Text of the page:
Andrew Raynor Dover
‘When the going gets tough, the tough get going’
Mental toughness is the ability to perform to the upper range of your individual talent and skill, regardless of competitive circumstances. We all know that long distance events especially require at least as much mental strength as physical preparation!
Being mentally tough means that no matter how brutal the circumstances are, whether it be your 13th hour during the Ironman race in temperatures well over 35 C, or your 20th rep of a 400m interval session, you’re able to stand the pain and suffering and perform to the best of your skills. The reward for toughness…, a good time, a personal best, a good place, maybe place on the podium of your age group category or even a win, or the satisfaction of ‘just’ finishing. Mental toughness may be the defining factor between finishing at the front of the pack and not finishing at all.
It’s not just the ability to keep moving but to keep doing it in a way that’s engaged and competitive in the environment you’re in, whether that’s competing against the clock or other human beings. It’s easy when you feel good physically. It’s when that physicality leaves you, it becomes the real task. What you’re physically capable of in an endurance environment is more determined by your mental strength than your physical capabilities. Your body can go beyond what your physical perceptions of tiredness or fatigue are. Your brain will be telling you ‘You are tired, stop.’ The mental limitations kick in before the physical limitations, it’s a simple protecting factor.
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Visualization is a part of the training that is important. You don’t have to do anything physically, you can be meditating or walking, anything where you’re in your mind, playing it out in advance. You can imagine the start, the course, the spectators, the finish line or those points that your body is saying ‘stop’ or that you’re suffering. You can mentally training yourself to push through those barriers.
You should also be prepared to overcome mechanical issues during the bike leg, a flat tire, loosing you nutrition, getting hit during the swim…the list is long, but the better you are prepared mentally to those, the better you will handle the real situation, if it occurs on race day.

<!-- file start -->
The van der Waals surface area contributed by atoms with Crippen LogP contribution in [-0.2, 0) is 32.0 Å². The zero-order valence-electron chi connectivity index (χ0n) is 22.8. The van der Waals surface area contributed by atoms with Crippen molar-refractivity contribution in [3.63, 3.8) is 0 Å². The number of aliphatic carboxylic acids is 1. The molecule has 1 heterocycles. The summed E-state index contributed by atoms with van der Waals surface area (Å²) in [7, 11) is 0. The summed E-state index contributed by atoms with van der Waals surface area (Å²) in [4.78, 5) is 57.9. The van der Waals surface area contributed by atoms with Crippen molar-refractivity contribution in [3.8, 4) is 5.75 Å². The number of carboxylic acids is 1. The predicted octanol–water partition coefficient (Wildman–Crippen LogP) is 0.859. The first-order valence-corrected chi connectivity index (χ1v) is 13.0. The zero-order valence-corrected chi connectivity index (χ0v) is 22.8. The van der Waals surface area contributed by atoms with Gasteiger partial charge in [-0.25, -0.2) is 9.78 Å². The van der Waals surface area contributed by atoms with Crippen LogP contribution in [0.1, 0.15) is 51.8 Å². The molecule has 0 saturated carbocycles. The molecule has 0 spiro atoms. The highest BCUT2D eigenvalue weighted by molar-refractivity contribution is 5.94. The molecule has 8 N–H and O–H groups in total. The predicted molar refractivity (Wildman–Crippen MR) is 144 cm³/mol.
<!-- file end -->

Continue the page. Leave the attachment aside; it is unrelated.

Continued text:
If you spend too much time being down about it, it can throw your race completely. You have to keep yourself in a place that’s not a dark, panic one. It also comes back to core faith, for me it always was my family and the people that are closest to me, I raced also for them and gained strength and positivity, knowing they will wait at the finish line or follow me online for several hours back home.
Another thing is, of course is the training; in many ways harder than the event itself in terms of the hours you’re putting in and no one is cheering for you. You have to get comfortable in your pain cave. It’s a place of prolonged suffering. You know you’re going to experience it, but you have to find a way to know that it’s not going to last forever.
Try to focus your mind on the positive of completing. When you’re in immense physical pain, try to dull the pain as much as possible or the opposite, try to welcome to pain!
It’s up to you, remember, everyone is different! But once the pain enters your head, you start to legitimize ways of pulling out. There’s a difference between ‘bonking’ and hitting the wall mentally. When you really bonk physically (nutritional issues for example) in most situations there is less you can do about it, you will loose a lot of time or even not be able to finish. But how long you hit a wall mentally, depends on your own thoughts, mantras, to what your brain is saying to you and how you handle these.
There can be a bad 20 or 30 minutes, but you can still have a pretty awesome race.
Don’t feed into your fears or worries or concerns. You have to feed into your positive thoughts, those are the ones that are going to get you through. This can definitely be practiced during your very intense training sessions.
I know, it’s easier said than done, but
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